We’re coming up on another holiday that, like Lag b’Omer, has some customs whose origins no one knows with certainty. Specifically, dairy. Why is Shavuot the holiday of cheesecake?
Various theories have been put forward. One is that the Israelites, having just received the Torah, weren’t prepared to butcher and eat meat following the newly-given laws of kashrut. Another one references Israel being the land “flowing with milk and honey.” There’s also a connection to the story of Judith, who slayed Holofernes after quieting him with dairy products. No one really knows, but the custom has become firmly entrenched and no one’s giving up their cheesecake now.
Last year we experimented with a new recipe courtesy of English-Australian food critic Matt Preston. This was the stuff of the gods, utterly creamy and perfectly balanced. Lush sweetness with just a hint of tang from the cream cheese and lemon. This is the one to go to if you’re looking for that classic cheesecake experience.
It would be fascinating to uncover the true origin of this custom, and we wonder if it’s one that begin in Europe, as it seems that the Sephardic communities associated with it are European, not Middle Eastern. For example, Salonika (Ottoman empire) Jews had a rich smorgasbord of dairy items for Shavuot — from rice pudding to fresh yogurt to cheesecake.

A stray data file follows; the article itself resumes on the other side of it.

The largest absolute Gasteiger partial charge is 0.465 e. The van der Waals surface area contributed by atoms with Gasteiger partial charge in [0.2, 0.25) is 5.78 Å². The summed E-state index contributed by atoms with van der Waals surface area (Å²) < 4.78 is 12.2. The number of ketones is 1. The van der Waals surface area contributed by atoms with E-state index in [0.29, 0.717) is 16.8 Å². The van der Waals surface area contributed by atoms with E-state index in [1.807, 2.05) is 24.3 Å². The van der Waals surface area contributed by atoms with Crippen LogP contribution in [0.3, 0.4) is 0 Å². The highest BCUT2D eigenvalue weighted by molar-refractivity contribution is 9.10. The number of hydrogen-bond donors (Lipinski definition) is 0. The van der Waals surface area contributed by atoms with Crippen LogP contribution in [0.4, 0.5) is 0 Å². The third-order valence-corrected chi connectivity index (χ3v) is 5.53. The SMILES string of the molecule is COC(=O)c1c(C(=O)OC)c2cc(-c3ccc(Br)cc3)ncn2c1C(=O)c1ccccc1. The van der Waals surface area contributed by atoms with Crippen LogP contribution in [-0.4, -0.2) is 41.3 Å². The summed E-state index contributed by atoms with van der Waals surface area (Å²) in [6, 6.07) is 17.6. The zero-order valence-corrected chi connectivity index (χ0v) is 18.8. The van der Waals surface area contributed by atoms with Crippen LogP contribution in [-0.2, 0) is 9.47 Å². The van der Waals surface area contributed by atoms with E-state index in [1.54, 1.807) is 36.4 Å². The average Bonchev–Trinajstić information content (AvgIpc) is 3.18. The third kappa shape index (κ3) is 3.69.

Shavuot also has associations with other kinds of foods, which makes sense as it’s a harvest holiday, specifically of first fruits and wheat. So in Middle Eastern communities, you’ll find bread-related delicacies made especially for the holiday, such as a seven-layered round bread called “Seven Heaves.” For Greek Jews there’s a mashup, a bread made with honey and yogurt. Another mashup, according to food historian Gil Marks is the German “Kauletsch,” or cheese challah.
Central and Eastern European communities didn’t necessarily use the seven species as literal inspiration, but “first fruits” are often found in their Shavuot menus in the form of a first-course cold fruit soup, sour cherry for example.
Another seasonal Shavuot custom, and this one is strongly practiced in Middle Eastern communities, is decorating the synagogue with flowers, roses taking center stage. To come full circle, this one carries into a traditional Middle Eastern Shavuot dessert, “Soutlach,” a rosewater flavored rice pudding.
Everyone has different taste, but with this plethora of flavorful and seasonal customs to choose from, there are plenty of options for making your Shavuot colorful, refreshing and sweet.